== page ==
Nicknamed the door to hell or the gates of hell, Darvaza gas crater has been my favourite travel experience so far. It was the first thing I saw that made me want to visit Turkmenistan, I was worried that it wouldn’t live up to expectations… but it exceeded them.
We left from Ashgabat at 14:00 and it took about 4 hours to reach the Darvaza gas crater. Along the way we stopped quickly to see the see the water crater first and then the mud crater which contained bubbling mud and a small amount of fire. Both of these were on the side of the road and easy to access.
On the drive we saw lots of warning signs about camels and at one point we had to stop the car to wait for them to cross the road (at least it was a great photo opportunity). They seemed like wild camels but our guide informed us that they belong to local farmers and are able to walk around where ever they want (#freerangecamels). The owners know which ones are theirs and ride around on motorbikes to check on them.
After that we went off road and into the middle of the Karakum desert. The remainder of the journey was through sand dunes and was quite bumpy. But it was worth it when we first laid eyes on the giant desert bonfire.
The Crater during the day
We arrived at 18:00 when it was still light. Immediately it was very impressive and we were amazed by how big it is (photo’s almost can’t do it justice). There is a railing all the way around the crater, which isn’t visible once it gets dark. Everybody goes over the railings and we attached our tripod to it for photos (it’s there more to stop out of control cars from falling into the crater).
Camping in a yurt
We took a few photos then went to our yurt to eat dinner. Our guide made a fire which he used to make tea and barbecue vegetables and potatoes to go with bread and cheese. We decided to eat inside the yurt because it was so windy and cold which added to the uniqueness of the experience. I underestimated how cold it would be, my thick jumper was not enough to keep me warm even when we were stood right next to the crater. Luckily our guide had a spare coat that he lent to me.
There are lots of yurts dotted around the area, our one was only a 10 minute walk from the crater and made the nights sleep much better as it kept the wind out. Our guide put down lots of bedding which we slept on with our sleeping bags and it was surprisingly comfortable. The guides tend to sleep in their car.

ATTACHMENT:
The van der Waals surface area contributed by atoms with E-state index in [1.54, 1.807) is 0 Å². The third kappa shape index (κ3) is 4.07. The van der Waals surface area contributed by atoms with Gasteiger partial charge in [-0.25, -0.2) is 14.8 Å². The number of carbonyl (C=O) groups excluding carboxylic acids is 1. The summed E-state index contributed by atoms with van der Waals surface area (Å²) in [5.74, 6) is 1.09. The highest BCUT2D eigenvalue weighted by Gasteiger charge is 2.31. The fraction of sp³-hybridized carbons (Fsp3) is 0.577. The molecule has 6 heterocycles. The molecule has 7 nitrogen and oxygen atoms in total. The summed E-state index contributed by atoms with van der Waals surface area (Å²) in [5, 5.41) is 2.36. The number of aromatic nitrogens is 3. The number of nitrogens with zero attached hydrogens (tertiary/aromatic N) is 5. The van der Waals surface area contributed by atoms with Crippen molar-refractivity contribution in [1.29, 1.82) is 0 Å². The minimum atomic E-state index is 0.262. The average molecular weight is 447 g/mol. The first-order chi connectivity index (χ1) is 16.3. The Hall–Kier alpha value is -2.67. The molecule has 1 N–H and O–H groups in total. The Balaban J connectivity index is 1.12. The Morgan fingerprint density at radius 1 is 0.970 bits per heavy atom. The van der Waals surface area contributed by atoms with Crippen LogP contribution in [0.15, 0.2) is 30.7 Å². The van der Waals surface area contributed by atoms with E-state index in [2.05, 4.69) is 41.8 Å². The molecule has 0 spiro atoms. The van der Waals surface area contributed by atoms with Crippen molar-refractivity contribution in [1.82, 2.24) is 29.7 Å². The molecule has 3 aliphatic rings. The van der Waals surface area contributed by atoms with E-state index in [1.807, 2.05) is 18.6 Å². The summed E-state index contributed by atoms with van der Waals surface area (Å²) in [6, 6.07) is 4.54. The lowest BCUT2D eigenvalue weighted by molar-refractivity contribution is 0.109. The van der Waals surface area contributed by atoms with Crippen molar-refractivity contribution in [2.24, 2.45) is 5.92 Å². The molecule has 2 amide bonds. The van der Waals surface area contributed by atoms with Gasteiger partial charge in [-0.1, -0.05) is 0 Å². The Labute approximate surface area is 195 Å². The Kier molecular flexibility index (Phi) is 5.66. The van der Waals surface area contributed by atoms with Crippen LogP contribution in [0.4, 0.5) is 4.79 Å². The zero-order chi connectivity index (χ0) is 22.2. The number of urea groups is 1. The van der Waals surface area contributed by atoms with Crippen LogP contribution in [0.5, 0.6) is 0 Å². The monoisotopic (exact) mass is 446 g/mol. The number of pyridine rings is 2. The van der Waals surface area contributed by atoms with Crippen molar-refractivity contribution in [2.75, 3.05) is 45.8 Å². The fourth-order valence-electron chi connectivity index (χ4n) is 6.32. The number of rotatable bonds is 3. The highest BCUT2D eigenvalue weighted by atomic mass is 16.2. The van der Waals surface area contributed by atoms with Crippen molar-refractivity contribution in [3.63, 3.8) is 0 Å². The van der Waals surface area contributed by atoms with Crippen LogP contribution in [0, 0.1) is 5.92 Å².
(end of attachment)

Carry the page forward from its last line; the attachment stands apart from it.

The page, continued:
The Darvaza gas crater at night
After eating dinner we walked back to the crater, by this point it was dark. I would definitely recommend camping because at night the crater becomes even more impressive and surreal.
[It is possible to go as a day trip from Ashgabat but because of the driving conditions you would have to leave before it gets dark].
There were about 20 other people there but it never felt crowded, it was so relaxing that 2 hours of taking photos and being mesmerised by the flames went by really quickly.
There was a small flock of white birds flying and swooping around the crater, dancing in heat from the flames.
We brought a packet giant marshmallows with us from England, even though we couldn’t find a stick long enough to reach the flames they were fun to take photos with and eat beside the crater.
We woke up at 05:30 to watch the sunrise which was my favourite time at the crater.
It’s best to get up early as it allows time for photos from further away and on the nearby hill, where you can have fun photographing the crater as a halo, or as though you are trying to step into it.
Creation of the Crater
There are no official records on the exact details so there is still a certain amount of mystery behind the timeline. The Darvaza gas crater was born in 1971 when Turkmenistan was part of the soviet union. It is said that they were drilling for oil, unaware that it was over a pocket of natural gas. The area collapsed into an underground cavern and the drilling rig was buried, fortunately no one was hurt. Worried about the risk of gas poisoning to nearby villages it was lit on fire with the expectation that it would burn itself out within a few weeks… Decades later it is still on fire.
Darvaza gas crater truly is a magical place! See my posts on: Things you need to know about travel in Turkmenistan
and Ashgabat the most unusual capital city for more information on Turkmenistan.